Analyze this? OK, he will

The world can't handle any more buildup for the Lakers vs. the Magic.

June 04, 2009|MARK HEISLER

Happily, they start the NBA Finals tonight in the nick of time, before anyone drops dead from analysis and coverages of breaking stories . . .

Like the Jameer Nelson Comeback Story, with Orlando's gutsy tyke, who was supposed to be out until next fall, trying to make it back this spring.

This is huge, not only because he's a comer who was selected as an All-Star, but, as everyone notes, he averaged 27 against the Lakers.

Or maybe it's just medium-sized. Jameer looks likely to play, but after being out four months, his chances of having an impact are on the order of the miracle of the loaves and fishes.

Collectively, the Magic isn't given much more of a shot, for a long list of reasons:

They don't have LeBron James.

They're not from Boston.

Coach Stan Van Gundy's self-effacing sense of humor can go as far as saying he blew it by letting Boston's Glen Davis beat them with a last-second shot.

Actually, any coach would have been happy to see Big Baby take that shot, but how many talk show hosts do you think figured that out?

Then there's the Magic's superstar, Dwight Howard, whom Kobe Bryant described as "a goofball" Wednesday, adding he's also a great competitor.

The world hasn't yet fully embraced Dwight, the Competitor. Sports Illustrated just put him on its cover with the words: "Too much fun: Can the Magic's dunk machine get serious for a moment?"

For this, he did a two-hour photo shoot?

"We were overlooked in the Philadelphia series [in which the 76ers led, 2-1]," Howard said Wednesday. "We were overlooked in the Boston series. We were overlooked in the Cavaliers series."

And, yes, they're overlooked here, or at least regarded as underdogs.

Despite Wednesday's show of respect by the Lakers -- a far cry from last spring's light-hearted arrival in Boston -- you kept hearing one thing:

Orlando sure shoots a lot of threes.

What they meant was:

Let's see how many they can make, and how long they can make them, if we can contain Howard.

Of course, as the Cavaliers, Celtics and 76ers could tell them: Tying up Howard and waiting for them to miss is harder than it looks.

To the Magic, apple carts are just there to be upset. If nobody else has them as a major power, by now the major powers should.

During the last two seasons, counting playoffs, here's how the NBA's top four teams did against each other:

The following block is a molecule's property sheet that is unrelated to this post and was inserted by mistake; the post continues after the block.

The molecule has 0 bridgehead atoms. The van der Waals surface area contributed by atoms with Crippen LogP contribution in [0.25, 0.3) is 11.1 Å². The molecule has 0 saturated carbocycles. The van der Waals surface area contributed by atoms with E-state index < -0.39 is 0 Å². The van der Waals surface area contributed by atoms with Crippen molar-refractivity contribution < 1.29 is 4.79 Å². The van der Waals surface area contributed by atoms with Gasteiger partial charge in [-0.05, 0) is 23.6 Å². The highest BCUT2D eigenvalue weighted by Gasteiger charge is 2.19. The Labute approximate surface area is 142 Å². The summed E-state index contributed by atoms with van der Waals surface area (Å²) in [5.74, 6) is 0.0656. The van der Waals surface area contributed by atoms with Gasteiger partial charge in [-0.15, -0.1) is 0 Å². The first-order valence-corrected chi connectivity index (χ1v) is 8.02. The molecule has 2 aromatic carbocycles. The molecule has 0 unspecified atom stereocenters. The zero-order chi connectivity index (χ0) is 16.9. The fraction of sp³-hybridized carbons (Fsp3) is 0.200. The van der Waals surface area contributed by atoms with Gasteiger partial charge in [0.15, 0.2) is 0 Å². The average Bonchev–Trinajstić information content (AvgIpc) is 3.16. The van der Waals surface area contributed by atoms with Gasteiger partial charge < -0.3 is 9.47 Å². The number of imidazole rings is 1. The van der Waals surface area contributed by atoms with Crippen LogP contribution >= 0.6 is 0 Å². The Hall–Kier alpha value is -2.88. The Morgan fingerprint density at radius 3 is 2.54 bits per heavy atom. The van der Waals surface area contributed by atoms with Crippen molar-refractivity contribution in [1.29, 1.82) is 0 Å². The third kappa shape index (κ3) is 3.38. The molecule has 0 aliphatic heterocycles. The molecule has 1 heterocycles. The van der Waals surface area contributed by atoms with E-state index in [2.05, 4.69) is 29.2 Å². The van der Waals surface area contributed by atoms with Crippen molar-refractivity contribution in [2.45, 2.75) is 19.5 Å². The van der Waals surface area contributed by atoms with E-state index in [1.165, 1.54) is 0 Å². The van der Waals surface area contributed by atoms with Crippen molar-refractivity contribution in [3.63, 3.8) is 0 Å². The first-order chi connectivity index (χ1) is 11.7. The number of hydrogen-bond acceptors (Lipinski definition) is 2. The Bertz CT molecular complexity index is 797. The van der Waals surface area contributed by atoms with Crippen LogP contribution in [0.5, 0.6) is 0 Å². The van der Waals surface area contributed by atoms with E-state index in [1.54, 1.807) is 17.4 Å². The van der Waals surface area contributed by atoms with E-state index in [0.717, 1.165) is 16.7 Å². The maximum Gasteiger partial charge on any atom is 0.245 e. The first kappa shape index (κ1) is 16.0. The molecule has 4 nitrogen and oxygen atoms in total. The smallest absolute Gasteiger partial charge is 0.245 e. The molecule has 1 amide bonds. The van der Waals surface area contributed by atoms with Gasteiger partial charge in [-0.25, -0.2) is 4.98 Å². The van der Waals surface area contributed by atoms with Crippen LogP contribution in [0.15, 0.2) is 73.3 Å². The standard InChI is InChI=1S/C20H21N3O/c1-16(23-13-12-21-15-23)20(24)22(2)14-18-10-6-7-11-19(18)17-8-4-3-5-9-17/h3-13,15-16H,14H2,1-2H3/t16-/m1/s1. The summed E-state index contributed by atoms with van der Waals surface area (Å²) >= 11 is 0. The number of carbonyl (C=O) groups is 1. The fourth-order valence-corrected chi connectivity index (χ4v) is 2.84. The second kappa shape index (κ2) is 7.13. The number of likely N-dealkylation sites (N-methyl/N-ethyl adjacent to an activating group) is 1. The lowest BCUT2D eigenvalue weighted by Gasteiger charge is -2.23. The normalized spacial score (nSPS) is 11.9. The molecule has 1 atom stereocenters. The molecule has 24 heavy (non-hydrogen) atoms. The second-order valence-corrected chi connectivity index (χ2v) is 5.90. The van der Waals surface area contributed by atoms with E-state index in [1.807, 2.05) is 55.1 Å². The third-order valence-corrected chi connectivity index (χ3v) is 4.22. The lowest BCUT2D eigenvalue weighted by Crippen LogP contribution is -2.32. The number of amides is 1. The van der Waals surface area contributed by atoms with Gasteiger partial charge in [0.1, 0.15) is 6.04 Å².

Orlando 17-9

Boston 16-15

Lakers 7-11

Cleveland 10-15

Top teams make opponents play their game. However, with the Magic's inside-out game, nobody gets them out of their game.

With all Cleveland's momentum, its 43-2 record at home counting playoffs, and Orlando coming off a seven-game series after trailing the Celtics, 3-2, the Cavaliers were lost almost from the opening tip against the Magic.

Actually, they were OK until halftime of Game 1, when Mo Williams' half-court shot put them up, 63-48, and their bench players, who had been carrying on all spring, almost had heart attacks and died.

After that the Magic came back and won the game.

The Magic then came from 23 points behind in Game 2, which James stole back with a last-second three-pointer, and from 24 behind in Game 5, before more heroics from James, who was out on his feet after that.

So, no, the Magic isn't easily discouraged.

Aside from a deep roster of shooters -- nine players made 50 threes, with four over 39% and three more over 35% -- they're Pure Gunslinger.

Anywhere else, their shot selection would go under the heading of "heat checks."

In Orlando, they call it "in rhythm."

"You never know how this series is going to go," Van Gundy said, "but we're sitting here now with the way we play. . . .

"We're trying to take what the defense gives us. If they're going to double-team Dwight, if they're going to put people in the lane, if they're going to trap pick-and-rolls, we're going to look inside. And if you're going to stay in the lane, we're going to shoot the three."

If you're good enough, you do it your way, like, say, the Shaq-Kobe teams.

With Shaquille O'Neal rounding into shape slowly, and/or feuding with Kobe, it wasn't your ordinary Lakers dynasty.

When they got serious, there was Shaq, who had to be double-teamed fast, or he would knock defenders flat and step over them -- which left three players to guard four Lakers, one of whom was Bryant.

The Lakers' current inside-outside game is formidable, or has been since they relocated it in Games 5 and 6 of the last series.

Then there's their focused attitude, which they also relocated, or finally got to.

Lakers Coach Phil Jackson was subdued Wednesday. Bryant was Gary Cooper in "High Noon."

Q: You've talked a couple times this season about turning 30. How much does your age right now kind of add to the urgency to win a title?

KB: I'm not worried about it. The urgency is there just because it's there.

Q. It's a young 30, is that what you're saying?

KB: Yeah, I'm not worried about it.

The Lakers' apple cart has been upset so many times this spring, they're not sure which side is up.

Nevertheless, as Van Gundy said of his team, the Lakers are still here too.


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